W.R.: Mysteries of the Organism
|W.R.: Mysteries of the Organism|
DVD cover of the movie
|Directed by||Dušan Makavejev|
|Produced by||Dušan Makavejev|
|Written by||Dušan Makavejev|
|Music by||Bojana Marijan|
|Edited by||Ivanka Vukasović|
W.R.: Mysteries of the Organism (Serbian: W.R. - Misterije organizma, W.R. - Мистерије организма) is a 1971 film by Serbian director Dušan Makavejev (born 1932) that explores the relationship between communist politics and sexuality, as well as presenting the controversial life and work of Austrian-American psychoanalyst Wilhelm Reich (1897–1957). The film's narrative structure is unconventional, intermixing fictional and documentary elements.
After initial screenings, both in and out of Yugoslavia, W.R. was banned in that country for the next 16 years. Makavejev was subsequently indicted there on criminal charges of "derision" towards "the state, its agencies, and representatives" after he made intemperate remarks to a West German newspaper about the ban. His exile from his home country then became permanent until the end of the regime.
The film intercuts documentary footage and clips from other films — notably the Stalinist propaganda film The Vow (1946) — with an imaginative and satirical narrative about a highly political Yugoslav woman who seduces a visiting Soviet celebrity ice skater. Despite different settings, characters and time periods, the different elements produce a single story of human sexuality and revolution through a montage effect.
The woman, Milena, violates her proletarian convictions (and rejects the sexual advances of a worker) by pursuing a Joseph Stalin-like celebrity ice skater — Vladimir Ilyich (Lenin's first and middle names) — who represents both class oppression and corruption from the West into communist beliefs. She succeeds, with difficulty, in sexual consummation, but V.I. is unable to reconcile his inner conflicts and ends the encounter by decapitating her. Distraught, V.I. sings a Russian song after the murder: "François Villon's Prayer" by Bulat Okudzhava.
Poet and performance artist Tuli Kupferberg (1923–2010) of band The Fugs, dressed as a soldier, parodies war and the sexual nature of man's fascination with guns by stalking affluent New Yorkers on the street and masturbating his toy rifle. As part of the climax of the film, the gun masturbation is intercut with other orgasmic sequences. This segment highlights Reich's ideas that sexual frustration and violence are connected.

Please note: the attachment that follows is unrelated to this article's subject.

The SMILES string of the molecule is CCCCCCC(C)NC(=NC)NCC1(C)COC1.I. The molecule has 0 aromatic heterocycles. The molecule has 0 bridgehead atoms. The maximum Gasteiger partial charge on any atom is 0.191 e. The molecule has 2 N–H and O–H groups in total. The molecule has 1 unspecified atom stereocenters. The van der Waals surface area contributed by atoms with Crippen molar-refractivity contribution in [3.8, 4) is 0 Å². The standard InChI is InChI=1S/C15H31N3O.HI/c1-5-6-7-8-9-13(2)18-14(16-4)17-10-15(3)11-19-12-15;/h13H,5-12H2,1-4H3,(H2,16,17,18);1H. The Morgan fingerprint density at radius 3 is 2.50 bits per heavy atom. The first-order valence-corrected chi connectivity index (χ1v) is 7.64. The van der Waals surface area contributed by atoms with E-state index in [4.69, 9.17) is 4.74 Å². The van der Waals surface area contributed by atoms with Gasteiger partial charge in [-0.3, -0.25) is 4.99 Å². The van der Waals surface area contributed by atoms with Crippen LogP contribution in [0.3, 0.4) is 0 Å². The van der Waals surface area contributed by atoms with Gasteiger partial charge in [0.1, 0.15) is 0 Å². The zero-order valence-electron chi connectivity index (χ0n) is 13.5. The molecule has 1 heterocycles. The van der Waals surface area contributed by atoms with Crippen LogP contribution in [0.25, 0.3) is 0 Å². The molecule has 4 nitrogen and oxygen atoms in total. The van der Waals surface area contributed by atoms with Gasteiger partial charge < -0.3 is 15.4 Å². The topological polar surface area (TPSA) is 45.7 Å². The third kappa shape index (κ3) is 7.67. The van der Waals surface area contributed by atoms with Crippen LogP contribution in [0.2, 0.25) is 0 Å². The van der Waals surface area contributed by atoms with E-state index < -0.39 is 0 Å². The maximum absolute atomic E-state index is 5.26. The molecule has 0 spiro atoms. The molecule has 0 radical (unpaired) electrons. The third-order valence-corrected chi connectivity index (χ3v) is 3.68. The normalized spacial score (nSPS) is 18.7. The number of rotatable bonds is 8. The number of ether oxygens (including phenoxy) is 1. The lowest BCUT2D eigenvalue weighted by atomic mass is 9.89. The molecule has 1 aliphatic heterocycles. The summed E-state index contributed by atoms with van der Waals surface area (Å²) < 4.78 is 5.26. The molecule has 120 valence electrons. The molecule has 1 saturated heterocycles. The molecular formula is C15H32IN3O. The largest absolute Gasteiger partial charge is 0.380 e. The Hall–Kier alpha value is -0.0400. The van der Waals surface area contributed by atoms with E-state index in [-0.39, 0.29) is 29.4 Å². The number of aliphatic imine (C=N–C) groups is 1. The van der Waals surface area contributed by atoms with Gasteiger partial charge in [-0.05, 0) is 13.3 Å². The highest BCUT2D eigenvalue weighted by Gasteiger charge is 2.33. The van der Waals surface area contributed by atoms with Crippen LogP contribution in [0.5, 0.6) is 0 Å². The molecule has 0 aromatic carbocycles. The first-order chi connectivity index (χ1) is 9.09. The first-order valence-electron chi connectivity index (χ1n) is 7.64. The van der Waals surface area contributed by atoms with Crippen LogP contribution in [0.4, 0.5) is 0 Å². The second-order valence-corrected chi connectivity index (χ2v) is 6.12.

Artist Betty Dodson (born 1929) discusses her experiences in drawing acts of masturbation, as well as her discussions within consciousness raising groups about female sexual response. The Dodson sequences are relatively straight forward documentary interviews; Dodson's large scale drawing of a man masturbating dominates the background of the shots. This segment illustrates a more free attitude toward sexuality.
Nancy Godfrey is an artist who makes a cast of Jim Buckley's erect penis as a documentary part of the film. This scene was a point of contention for the censors. On UK video prints Buckley's penis is covered with psychedelic colors added in editing (the cinema version was unusually passed fully uncut). Godfrey proved her sexual contact with a famous man by casting his erect penis, and is among a loose group of practitioners called Plaster Casters.
Jackie Curtis (1947–1985), one of Andy Warhol's entourage and occasional film star, is shown on the streets of New York enjoying an ice cream cone with a partner. Curtis' appearance highlighted Reich's theories of gender and sexuality.
The film also features a rare on-screen interview with neo-Reichian therapist Alexander Lowen (1910–2008), the founder of bioenergetic analysis, during a therapy session, including scream treatment.
Reich's daughter Eva (1924–2008) appears on camera, speaking about the high accuracy of her father's work and the sickness of contemporary life.
A couple of scenes in the film are re-stagings of scenes from Sergei Eisenstein films, to allude to a moment of more pure (truthful) film making in the Soviet Union.
Shots of the incinerator in which Reich's books were burned in New York City are included.
In classes given at New York University Department of Cinema Studies in 1975, Makavejev alluded to his frustration that idealistic communism had become corrupted in practice in Eastern Europe and the Soviet Union because it had abandoned free love and open sexuality as a way of freeing economic and political oppression. These ideas are central to this film as the Soviet ice skater can not cope with his huge and healthy sexual hunger and converts that energy into a murderous rage.
Among the central themes of the film is the degradation of pure communism, the Western-like repression of free sexuality, and the ignored applicability of Reich's theories of human sexuality to personal freedom also in economic and political realms.
W.R. won acclaim from critics at the Cannes Film Festival in 1971, but due to the state ban was shown only in a few selected audiences in Yugoslavia for the next several years.
- Anderson, Raymond N. (4 February 1973), "Yugoslav Acts to Indict a Key Film Maker for Derision", The New York Times.
- W.R.: Mysteries of the Organism on Internet Movie Database
- W.R.: Mysteries of the Organism at AllMovie
- The Criterion Collection
- James DeMeo "Critical Review: Dusan Makavejev's WR Mysteries of the Organism"
- "WR: Mysteries of the Organism: Anarchist Realism and Critical Quandaries," Richard Porton, LOLA